« PoprzedniaDalej »
cate the accomplishment of those predictions, about which so much has been written and said. Now, when the judgInents of God are made manifest, and he is avenging the cause of his oppressed church, scarcely a mouth is opened to give him glory, or hardly any sensation is produced, unless of regret, and of indignation against the instru. ments that God sees fit to employ. It is next to treason to talk of Antichrist, unless you transfer the character to infidel France; and to ascribe those calamities which now desolate the nations, and lay low the kings of the earth (Isa. xxiv. 20—22.) to the retributive justice of God; or to consider them as the accomplishment of the sacred prophecies; is stigmatized as wild enthusiasm. We know not how to distinguish between the crimes of the instruments and the equity of Providence; and therefore our passions impel us to take part with the destroyers of the earth, (Rev. xi. 18.) and to mingle in a temper, which, if we were wise, we should do every thing to avoid ; lest, haply, we be found fighting against God; for though the instruments may be wicked, yet God is just ; and we might be sure at the first glance, if we would reflect dis. passionately, that what is passing is no common work, nor likely to have a common issue.
Although the author does not suppose, that what will be found in the following pages is perfectly free from mistakes, yet he has candidly acknowledged such former ones as, either by his own more mature reflections, or by the assistance of others, he may have discovered; and has endeavoured to correct them.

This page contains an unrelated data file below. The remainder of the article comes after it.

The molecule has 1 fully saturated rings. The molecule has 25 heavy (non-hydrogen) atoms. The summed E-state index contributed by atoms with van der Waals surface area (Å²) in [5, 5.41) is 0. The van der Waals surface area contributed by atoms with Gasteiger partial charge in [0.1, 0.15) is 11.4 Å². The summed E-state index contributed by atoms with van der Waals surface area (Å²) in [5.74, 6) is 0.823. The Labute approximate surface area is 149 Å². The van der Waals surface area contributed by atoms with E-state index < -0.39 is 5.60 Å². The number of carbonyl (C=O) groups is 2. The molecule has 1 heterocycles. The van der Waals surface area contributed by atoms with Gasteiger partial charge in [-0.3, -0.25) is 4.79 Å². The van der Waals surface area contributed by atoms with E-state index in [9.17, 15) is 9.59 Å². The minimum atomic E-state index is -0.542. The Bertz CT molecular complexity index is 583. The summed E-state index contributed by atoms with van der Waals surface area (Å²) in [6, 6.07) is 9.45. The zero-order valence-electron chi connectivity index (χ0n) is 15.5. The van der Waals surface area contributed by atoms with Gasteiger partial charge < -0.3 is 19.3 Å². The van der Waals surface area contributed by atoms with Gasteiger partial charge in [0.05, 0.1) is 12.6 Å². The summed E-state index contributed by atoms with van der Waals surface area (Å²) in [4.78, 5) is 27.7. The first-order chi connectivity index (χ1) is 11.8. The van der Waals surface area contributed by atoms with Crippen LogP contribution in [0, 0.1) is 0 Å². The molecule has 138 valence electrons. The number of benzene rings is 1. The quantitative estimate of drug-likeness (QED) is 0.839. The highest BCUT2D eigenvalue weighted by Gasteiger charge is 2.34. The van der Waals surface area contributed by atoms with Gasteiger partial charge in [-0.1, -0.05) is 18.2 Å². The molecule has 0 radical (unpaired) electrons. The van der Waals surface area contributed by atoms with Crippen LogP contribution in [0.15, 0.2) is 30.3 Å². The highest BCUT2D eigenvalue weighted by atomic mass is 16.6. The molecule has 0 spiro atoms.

The most material alteration which will be found in this edition respects the beast which ascended out of the bottomless pit, and is said in Rev. xi. 7. to have made war against the witnesses, and to have killed thein, when about to finish their testimony. Seeing, that when I first wrote on this
subject, I concluded, as I do now, that the tenth part of the city, which fell in the earthquake (ver. 13.) was France; and, consequently, that the street, or the platea, of the great city, where the witnesses lay dead three days and a half, and that all which is found from ver. 8th to ver. 13th inclusive, must be referred to the same country; and seeing that I also understood the second beast in chap. xiii. which persecuted and killed the men who would not worship the first beast and his image, to signify the French tyranny, I hence concluded also that the beast in chapter the 11th and 7th must signify the same monster.* But in making this conclusion I have, for some years, thought myself not justified; and in my last edition of The Destiny of the German Empire (p. 92,) attempted to offer a more satisfactory explanation.